Hezbollah Responds To Israeli Airstrikes By Firing Rockets

There have been growing cross-border hostilities between Lebanon and Israel amid Iran tensions

The Iranian-backed Lebanese group, Hezbollah, has fired rockets at an open ground near Israeli positions in response to Israeli air raids on southern Lebanon. This retaliatory measure comes after Israeli fighters yesterday launched “rare air raids on neighboring Lebanon following the second day of rocket fire across the border”, reports Al Jazeera.

The latest Hezbollah attacks seem to be calibrated to avoid further escalation, as it targeted open ground near Israeli forces in retaliation for the previous Israeli airstrikes that also struck open areas, avoiding any casualties.

According to the air force, “more than 10 rockets were fired from Lebanon into Israeli territory. Most of the rockets were intercepted by the aerial defense system while the rest of them landed in open areas adjacent to Har Dov, the Shebaa Farms border district.” Air raid sirens were also heard in Upper Galilee in northern Israel, and in the Golan Heights, territory that Israel captured in 1967.

While Israel is saying that it has no intention to escalate into a full-blown war, it is ready for one. These cross-border hostilities are threatening the relative calm since 2006, when Israel and Hezbollah fought a one-month war, which “killed 1,200 Lebanese, mostly civilians, and around 160 Israelis, mostly soldiers”, recall AP journalists Laurie Kellman and Zeina Karam.

The United Nations Interim Force in Lebanon, a force patrolling the Lebanon-Israel border, has stated that it is “a very dangerous situation, with escalations seen on both sides over the past two days.” Although the situation is precarious, both sides are “very careful in avoiding casualties” that could lead to a war, reports from Lebanon, Zeina Khodr to Al Jazeera.

Two long-time enemies

Israel and Lebanon have been for a long time tangled up in a problematic situation with each other, but this sudden escalation of tensions is due to a tumultuous state of affairs in the region amid increasingly strained relations with Iran.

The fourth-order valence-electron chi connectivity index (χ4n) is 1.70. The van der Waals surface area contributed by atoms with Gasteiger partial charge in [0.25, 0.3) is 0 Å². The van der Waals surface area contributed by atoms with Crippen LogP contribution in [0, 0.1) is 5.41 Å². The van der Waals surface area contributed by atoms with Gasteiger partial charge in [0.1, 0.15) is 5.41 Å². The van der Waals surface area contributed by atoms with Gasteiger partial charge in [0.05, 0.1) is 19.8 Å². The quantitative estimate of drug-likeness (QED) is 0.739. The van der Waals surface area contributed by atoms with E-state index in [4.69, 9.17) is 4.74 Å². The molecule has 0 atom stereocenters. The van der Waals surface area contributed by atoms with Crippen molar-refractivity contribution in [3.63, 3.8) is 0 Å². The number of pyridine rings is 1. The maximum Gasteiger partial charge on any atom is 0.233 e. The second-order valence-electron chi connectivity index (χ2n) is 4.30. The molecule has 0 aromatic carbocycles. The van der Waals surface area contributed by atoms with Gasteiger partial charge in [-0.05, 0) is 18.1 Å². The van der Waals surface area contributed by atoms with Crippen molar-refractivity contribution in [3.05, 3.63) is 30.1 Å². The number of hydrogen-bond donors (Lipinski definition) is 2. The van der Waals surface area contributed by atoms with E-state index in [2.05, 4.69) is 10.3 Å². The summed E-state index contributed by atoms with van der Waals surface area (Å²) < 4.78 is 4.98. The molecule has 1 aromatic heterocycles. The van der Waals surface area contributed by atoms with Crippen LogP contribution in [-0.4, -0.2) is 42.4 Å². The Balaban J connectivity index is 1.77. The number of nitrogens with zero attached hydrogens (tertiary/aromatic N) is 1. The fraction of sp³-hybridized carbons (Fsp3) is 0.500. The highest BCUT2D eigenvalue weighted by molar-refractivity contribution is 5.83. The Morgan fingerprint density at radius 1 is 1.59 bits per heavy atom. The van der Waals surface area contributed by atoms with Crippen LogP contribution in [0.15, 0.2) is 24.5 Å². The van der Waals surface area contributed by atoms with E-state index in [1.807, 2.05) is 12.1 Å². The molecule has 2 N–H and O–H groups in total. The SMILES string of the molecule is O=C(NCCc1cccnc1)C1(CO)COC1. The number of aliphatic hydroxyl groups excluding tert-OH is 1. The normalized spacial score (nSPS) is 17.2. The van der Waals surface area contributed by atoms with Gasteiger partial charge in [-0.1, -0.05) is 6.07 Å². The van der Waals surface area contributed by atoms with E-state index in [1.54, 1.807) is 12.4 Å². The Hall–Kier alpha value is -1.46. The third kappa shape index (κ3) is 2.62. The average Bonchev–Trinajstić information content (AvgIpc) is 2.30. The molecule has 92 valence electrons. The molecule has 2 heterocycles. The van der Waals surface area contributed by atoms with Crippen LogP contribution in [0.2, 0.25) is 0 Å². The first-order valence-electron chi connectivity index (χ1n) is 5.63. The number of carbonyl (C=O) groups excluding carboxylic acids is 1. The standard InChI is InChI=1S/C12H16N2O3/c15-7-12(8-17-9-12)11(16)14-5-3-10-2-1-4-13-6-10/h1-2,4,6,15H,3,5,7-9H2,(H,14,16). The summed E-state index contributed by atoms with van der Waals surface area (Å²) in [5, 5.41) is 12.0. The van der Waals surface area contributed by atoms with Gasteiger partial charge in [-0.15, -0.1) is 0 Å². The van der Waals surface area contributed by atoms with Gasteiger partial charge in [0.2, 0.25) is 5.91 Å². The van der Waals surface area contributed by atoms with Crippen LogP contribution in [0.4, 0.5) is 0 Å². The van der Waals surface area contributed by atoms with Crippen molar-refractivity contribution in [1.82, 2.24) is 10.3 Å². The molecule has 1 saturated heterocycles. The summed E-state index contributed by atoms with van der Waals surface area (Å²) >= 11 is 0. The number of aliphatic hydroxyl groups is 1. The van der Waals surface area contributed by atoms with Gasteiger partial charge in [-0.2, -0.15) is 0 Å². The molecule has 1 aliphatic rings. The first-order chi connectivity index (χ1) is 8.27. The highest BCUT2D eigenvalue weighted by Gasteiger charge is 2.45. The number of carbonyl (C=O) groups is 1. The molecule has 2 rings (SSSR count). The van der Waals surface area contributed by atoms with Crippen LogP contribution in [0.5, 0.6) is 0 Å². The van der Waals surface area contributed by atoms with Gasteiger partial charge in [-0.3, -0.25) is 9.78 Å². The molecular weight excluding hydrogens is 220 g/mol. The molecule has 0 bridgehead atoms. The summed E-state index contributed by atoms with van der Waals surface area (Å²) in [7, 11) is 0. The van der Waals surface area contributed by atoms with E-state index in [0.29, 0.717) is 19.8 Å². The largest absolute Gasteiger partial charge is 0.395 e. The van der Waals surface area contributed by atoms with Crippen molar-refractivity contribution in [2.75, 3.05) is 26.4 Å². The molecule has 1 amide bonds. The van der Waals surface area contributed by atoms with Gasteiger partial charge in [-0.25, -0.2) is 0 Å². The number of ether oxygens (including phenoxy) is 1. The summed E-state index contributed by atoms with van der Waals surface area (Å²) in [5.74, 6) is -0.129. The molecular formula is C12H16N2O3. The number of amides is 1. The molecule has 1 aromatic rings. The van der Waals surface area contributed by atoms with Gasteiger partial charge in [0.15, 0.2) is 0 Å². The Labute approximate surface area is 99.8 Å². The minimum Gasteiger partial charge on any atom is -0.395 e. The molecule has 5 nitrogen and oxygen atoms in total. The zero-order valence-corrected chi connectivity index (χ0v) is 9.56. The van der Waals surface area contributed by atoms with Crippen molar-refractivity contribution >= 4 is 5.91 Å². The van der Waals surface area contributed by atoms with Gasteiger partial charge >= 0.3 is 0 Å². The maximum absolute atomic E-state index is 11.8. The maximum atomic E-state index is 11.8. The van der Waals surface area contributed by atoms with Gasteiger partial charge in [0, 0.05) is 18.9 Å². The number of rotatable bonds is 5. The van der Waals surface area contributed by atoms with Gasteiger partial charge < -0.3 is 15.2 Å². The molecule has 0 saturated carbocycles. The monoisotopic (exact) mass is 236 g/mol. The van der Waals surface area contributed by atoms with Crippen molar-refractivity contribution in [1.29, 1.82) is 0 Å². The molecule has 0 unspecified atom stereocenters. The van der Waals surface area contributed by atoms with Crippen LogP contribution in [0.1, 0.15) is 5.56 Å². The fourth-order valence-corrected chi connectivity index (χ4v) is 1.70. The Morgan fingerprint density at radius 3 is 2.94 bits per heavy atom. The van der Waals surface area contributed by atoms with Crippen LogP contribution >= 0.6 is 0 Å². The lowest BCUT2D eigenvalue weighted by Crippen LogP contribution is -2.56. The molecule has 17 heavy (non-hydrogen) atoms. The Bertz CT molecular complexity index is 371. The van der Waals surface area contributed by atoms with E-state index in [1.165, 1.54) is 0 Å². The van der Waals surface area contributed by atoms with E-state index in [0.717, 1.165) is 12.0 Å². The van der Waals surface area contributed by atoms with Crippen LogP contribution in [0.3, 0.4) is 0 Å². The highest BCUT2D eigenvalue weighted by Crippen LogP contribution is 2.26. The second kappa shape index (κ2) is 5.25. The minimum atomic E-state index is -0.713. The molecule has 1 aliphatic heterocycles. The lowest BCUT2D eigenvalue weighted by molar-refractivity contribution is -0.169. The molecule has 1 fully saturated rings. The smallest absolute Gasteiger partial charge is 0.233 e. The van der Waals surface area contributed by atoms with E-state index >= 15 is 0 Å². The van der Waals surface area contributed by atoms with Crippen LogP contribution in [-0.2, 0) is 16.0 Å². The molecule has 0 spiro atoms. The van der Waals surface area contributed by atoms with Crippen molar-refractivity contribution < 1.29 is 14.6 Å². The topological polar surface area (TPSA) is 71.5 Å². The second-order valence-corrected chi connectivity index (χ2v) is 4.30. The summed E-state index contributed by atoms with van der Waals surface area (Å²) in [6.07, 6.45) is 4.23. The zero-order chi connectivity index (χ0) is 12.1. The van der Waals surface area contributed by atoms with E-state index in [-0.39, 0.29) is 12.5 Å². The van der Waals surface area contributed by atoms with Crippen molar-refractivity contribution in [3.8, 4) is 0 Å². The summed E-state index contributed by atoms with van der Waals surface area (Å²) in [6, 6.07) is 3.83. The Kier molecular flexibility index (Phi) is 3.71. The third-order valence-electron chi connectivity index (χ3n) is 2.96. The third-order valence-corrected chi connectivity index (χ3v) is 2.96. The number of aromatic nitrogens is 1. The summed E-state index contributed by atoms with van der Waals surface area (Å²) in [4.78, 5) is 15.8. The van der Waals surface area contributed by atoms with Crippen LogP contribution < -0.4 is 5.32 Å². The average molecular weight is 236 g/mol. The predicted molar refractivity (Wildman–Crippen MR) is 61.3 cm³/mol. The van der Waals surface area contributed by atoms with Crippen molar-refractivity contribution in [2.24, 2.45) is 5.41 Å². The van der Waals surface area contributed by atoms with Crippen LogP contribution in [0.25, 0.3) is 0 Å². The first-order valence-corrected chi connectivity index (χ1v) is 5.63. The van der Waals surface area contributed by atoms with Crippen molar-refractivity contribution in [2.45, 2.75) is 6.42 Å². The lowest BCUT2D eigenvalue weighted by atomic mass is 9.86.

This conflict “has to be put in the larger context of confrontation with Iran, which is what’s happening in the Arab world, in terms of targeting boats and vessels. It has to be put in the context of what’s happening in Iraq, with the targeting American military bases in Iraq, and with what’s happening in Syria, in terms of Israel bombing Iranian positions inside Syria,” according to Sami Nader, researcher of the Levant Institute for Strategic Affairs.

Following a drone strike on an Israeli-managed tanker, the MV Mercer Street, off the coast of Oman, regional tensions have been rising. Iran has denied authority, but the US, Britain, and Israel are accusing Iran of carrying it out and killing British and Romanian security guards. Iranian foreign ministry spokesman, Saeed Khatibzadeh, stated that “any foolish act against Iran will be met with a decisive response. Don’t test us.”

Israel is trying to rally global action against Iran for this incident and try to convince, especially the US and Europe, that it is nonsense to continue the nuclear negotiations with the Iranian government and recommit to the J.C.P.O.A 2015 agreement. However, for years, analysts have spoken about the risk of Israel getting into a multi-front war with Iran, that backs Hezbollah and some Palestinian militants in the Gaza Strip.

The confrontation between Israel and Iran has involved regular tit-for-tat attacks, but this drone incident has attracted international attention. It is feared that “Israel will respond forcefully, either by targeting Iran itself or its proxies like Hezbollah”, explains New York Times analyst, Patrick Kingsley.

The clash dynamic that is taking place for three days in a row is delicate for Lebanon because of its deep economic crisis and political deadlock that has the country without a functioning government for a year. Lebanese citizens are profoundly discontent with the government after the explosion in the port of Beirut that could be prevented if the Lebanese government had been more competent.

On the other side, Israel is also at a politically sensitive time with the new eight-party governing coalition trying to keep peace and the cease-fire that ended an 11-day war with Gaza in May. In the near months, we could be seeing a bloodier competition for regional power unfold between Iran, Israel, Saudi Arabia, and the United Arab Emirates. As of right now, Hezbollah is sending a clear message and leaving up to Israel the opportunity to scale up or calm down the situation.

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